You could even put a 90 in the pipe on the left in the second picture and move it towards the pipe on the right and then use a Y to join them way back at the furnace near the furnace.

You can cut back the pipe going up in the wall to get more room if needed.

Use duct screws to connect the pipe together. No loose joints.

I can appreciate your desire to get more sq ft out of the deal but don't get greedy. I can see you have a gas water heater in there and you will need access to that space because water heaters do have a life and that life is about 10 years give or take.
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Old 10-11-2008, 08:54 PM   #4
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Need to move a gas vent...


The peice that you want to cut is the type B vent and can not be cut. It is double wall and you would ruin it if cut. Also the straps you are tsalking about are the way some companies support there pipe going up through the house. If you cut those the flue could fall out of the chase and come apart in the attic.

Also you need to have 1" clearance for double wall and 6" clearance for single wall pipe from combustables per code. You will also need to provide combustion air for the furnace room.

I would call a pro for this one as it can kill your family if not done properly.

All for a few square feet!
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Old 10-11-2008, 08:59 PM   #5
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Need to move a gas vent...


Quote:
Originally Posted by hvac122 View Post
The peice that you want to cut is the type B vent and can not be cut.
Yea, I didn't see that.
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Old 10-11-2008, 09:34 PM   #6
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Need to move a gas vent...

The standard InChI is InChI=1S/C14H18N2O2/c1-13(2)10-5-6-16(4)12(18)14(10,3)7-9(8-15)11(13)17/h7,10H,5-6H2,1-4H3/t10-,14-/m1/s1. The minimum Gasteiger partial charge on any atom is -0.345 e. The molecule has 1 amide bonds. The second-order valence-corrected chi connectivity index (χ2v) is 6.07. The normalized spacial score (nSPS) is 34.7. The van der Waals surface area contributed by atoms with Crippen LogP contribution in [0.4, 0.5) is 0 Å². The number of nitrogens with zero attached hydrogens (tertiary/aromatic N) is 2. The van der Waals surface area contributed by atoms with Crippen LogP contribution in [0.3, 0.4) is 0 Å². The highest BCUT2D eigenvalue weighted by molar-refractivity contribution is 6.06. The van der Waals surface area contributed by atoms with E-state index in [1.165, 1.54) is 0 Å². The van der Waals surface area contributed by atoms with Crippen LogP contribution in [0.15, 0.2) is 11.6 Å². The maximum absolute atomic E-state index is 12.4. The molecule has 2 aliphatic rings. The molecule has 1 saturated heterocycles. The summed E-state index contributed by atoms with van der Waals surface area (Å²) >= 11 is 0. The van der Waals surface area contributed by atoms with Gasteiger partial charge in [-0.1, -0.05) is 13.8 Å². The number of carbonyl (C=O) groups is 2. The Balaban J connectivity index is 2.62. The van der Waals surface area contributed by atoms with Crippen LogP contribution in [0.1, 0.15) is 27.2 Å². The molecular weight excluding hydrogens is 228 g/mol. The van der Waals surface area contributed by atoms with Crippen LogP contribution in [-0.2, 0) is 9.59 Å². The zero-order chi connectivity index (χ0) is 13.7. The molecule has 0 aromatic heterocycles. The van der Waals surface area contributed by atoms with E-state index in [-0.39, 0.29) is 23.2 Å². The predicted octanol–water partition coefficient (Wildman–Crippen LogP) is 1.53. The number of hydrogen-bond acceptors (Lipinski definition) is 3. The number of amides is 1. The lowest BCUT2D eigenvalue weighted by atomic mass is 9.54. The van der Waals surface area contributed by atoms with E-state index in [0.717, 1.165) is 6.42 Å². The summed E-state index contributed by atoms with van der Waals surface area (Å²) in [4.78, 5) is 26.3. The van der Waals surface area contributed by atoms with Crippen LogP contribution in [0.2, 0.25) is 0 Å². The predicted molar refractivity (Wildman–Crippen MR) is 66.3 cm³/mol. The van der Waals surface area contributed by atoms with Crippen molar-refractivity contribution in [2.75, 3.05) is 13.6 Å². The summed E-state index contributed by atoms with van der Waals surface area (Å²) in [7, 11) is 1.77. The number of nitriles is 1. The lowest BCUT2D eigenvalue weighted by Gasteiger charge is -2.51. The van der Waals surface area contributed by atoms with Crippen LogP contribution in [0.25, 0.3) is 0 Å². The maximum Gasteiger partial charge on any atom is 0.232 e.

I am going to call a professional for it mostly because I don't know how this would be possible without cutting the duct that goes up through the floor, and I figure this is the one thing I don't want to be guessing on. Thanks for the help though everybody. I will have quite a few more questions in the future once the framing is done. Does anyone know of any good books or websites to learn about the basics of HVAC?
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Old 10-11-2008, 10:10 PM   #7
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Need to move a gas vent...


All my HVAC books are codebooks, and they're not a fun read. Taunton has a good series of books on such subjects...Not sure if they have an HVAC one.

HVAC122 mentioned combustion air, which is a very important requirement. Right now your furnace and water heater are able to take air from your basement in its entireity. When you finish the basement and wall off the unfinished part containing the appliances, you're limiting the fresh air that they need for combustion. Without ample oxygen, the combustion process becomes inefficient, the appliances burn dirty, and more carbon monoxide is produced.